That pull, that yearning, became a strong desire that moved me to begin the process of RCIA (the Rite of Christian Initiation for Adults) – a year-long program that helps participants decide if they want to be baptized. I enjoyed the course but remained undecided as to baptism    until one rainy evening midway through the program. We were sitting in an over-heated room listening to a priest talk about scripture. I was starting to feel quite sleepy.                     

The priest picked up his bible and started reading a story I had never heard. It was called “The Road to Emmaus.” I suddenly felt alert. I was drawn into the story about disciples who are joined by a stranger who is curious what they are talking about. They can’t believe he doesn’t know about the disturbing events that everyone else seems to know about. The stranger learns how unhappy they are about their smashed expectations. They had believed that this prophet, Jesus of Nazareth, was going to free them from the oppressive rule of the Romans. But he ended up being executed like a common criminal.                     

I found the story fascinating. I could see the drama unfold in my mind’s eye. And then something strange happened. When I heard the words “They urged him strongly, saying ’Stay with us …because it is almost evening and the day is now nearly over,” I my heart explode in my chest. It pounded wildly. I looked around assuming the others must be having the same experience. But the others looked pensive or sleepy. And then the priest read the words, “Were not our hearts burning within us while he was talking to us on the road….?”

And in that moment, I knew in my heart of hearts that I had never been alone; I had never walked alone. I had always been accompanied by someone or something that was trying to explain my life to me. I just hadn’t been able to recognize Jesus; that he’d always been there beside me. So, without a shadow of a doubt, I knew I was ready to be baptized. And the rest is history.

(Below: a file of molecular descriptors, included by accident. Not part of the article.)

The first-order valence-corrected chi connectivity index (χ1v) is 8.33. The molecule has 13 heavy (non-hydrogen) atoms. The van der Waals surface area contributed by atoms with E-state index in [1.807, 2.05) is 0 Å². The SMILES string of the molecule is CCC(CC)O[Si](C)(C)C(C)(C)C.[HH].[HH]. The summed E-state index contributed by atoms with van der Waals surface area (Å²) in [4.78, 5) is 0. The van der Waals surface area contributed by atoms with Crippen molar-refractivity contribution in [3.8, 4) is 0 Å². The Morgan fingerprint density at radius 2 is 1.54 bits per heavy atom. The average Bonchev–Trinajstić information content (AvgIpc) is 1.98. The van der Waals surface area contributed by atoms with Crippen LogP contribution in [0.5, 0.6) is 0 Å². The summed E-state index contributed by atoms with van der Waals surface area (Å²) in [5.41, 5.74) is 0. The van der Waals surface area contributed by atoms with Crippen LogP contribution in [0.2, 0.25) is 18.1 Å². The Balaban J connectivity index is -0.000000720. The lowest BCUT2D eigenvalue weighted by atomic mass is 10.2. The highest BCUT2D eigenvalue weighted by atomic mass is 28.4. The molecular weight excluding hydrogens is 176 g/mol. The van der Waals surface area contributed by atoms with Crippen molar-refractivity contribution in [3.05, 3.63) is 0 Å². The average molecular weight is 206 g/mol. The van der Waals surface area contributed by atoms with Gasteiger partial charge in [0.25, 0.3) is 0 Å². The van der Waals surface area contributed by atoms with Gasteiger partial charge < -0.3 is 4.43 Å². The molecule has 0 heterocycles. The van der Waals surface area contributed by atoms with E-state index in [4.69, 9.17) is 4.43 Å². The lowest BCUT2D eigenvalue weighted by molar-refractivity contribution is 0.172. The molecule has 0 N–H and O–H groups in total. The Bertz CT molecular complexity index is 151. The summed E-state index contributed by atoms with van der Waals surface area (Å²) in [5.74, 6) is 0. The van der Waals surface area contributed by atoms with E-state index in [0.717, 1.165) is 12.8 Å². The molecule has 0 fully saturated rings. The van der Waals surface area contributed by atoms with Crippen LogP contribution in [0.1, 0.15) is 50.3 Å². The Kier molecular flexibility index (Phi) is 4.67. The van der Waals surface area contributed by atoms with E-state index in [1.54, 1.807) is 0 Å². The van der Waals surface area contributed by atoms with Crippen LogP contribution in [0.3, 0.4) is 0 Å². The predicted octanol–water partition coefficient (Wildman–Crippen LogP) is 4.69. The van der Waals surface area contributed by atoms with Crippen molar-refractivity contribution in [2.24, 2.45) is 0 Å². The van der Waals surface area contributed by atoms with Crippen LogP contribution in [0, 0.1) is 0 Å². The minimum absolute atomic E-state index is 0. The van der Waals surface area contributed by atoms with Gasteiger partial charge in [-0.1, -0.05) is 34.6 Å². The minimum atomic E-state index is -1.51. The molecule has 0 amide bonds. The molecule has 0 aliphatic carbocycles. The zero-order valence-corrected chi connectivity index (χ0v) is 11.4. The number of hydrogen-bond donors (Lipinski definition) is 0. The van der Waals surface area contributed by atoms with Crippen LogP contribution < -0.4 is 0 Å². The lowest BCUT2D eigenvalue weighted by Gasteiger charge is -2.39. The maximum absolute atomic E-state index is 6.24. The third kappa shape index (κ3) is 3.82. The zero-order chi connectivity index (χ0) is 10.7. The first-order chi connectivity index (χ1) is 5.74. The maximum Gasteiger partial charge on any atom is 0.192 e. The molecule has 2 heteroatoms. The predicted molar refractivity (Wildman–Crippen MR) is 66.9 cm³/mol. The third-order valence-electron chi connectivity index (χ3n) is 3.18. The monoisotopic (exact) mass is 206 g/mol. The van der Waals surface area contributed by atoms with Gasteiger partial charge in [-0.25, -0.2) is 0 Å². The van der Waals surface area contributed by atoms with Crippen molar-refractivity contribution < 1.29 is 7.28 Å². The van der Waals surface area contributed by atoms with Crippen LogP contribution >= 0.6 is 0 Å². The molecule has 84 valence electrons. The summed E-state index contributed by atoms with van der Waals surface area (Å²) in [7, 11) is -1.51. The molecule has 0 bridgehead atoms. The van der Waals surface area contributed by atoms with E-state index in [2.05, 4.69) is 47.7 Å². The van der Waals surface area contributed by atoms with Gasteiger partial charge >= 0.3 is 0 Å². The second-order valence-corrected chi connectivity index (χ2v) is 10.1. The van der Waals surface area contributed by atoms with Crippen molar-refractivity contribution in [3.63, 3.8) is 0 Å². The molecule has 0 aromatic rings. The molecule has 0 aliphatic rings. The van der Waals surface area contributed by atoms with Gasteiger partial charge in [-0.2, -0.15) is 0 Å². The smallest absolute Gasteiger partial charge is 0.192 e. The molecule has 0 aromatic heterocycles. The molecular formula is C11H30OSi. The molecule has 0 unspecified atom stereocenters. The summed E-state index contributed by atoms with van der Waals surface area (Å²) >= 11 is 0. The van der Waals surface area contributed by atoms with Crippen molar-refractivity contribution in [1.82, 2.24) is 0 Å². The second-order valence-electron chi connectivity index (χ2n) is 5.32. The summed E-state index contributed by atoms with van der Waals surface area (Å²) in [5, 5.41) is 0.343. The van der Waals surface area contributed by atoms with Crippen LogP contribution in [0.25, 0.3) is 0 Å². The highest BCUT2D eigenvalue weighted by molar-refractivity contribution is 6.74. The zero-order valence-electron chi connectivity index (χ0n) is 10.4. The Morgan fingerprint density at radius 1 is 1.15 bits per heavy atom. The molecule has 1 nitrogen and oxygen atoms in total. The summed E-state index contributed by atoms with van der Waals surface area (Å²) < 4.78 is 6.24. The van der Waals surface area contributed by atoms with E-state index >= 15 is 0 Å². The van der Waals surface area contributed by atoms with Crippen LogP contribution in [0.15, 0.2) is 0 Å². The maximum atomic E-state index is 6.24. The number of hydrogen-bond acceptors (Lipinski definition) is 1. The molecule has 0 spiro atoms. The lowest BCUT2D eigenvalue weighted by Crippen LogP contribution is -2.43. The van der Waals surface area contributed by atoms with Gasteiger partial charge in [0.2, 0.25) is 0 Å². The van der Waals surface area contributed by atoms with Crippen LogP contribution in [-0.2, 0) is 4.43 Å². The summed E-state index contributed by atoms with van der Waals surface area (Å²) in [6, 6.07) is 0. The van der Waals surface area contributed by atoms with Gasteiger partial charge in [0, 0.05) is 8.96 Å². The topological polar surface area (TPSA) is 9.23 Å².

A burning heart, a burning conscience, a tingling feeling, a breath of air, a sense of presence. We’ve all had moments when we have felt the Divine.                     

And when we don’t feel the Divine, our faith reminds us that it is us that are not aware, God’s presence is always with us. In that we can trust.                       

During this time of Covid, my sister, who lives alone, has had some health issues. And so we decided to speak every day, as she was concerned about my and Jim’s journey with the virus and we have been concerned about her well being. One day, there just weren’t enough hours in the day to find time to check in with her. So I emailed her. She wrote me right back, a lovely email that ended with “Take it easy. Please don’t feel like you need to call everyday. I feel you by my side regardless.”            

I think this could easily be a message we could send to God or Jesus “Please don’t feel you need to call everyday (although I do love hearing from you!). I feel you by my side regardless."            

And once we can gather again in person, and we share in the blessing and passing of the bread, I’m sure our desire, which has been building over these weeks of abstinence, will make known, more deeply, His Presence that feeds and sustains us.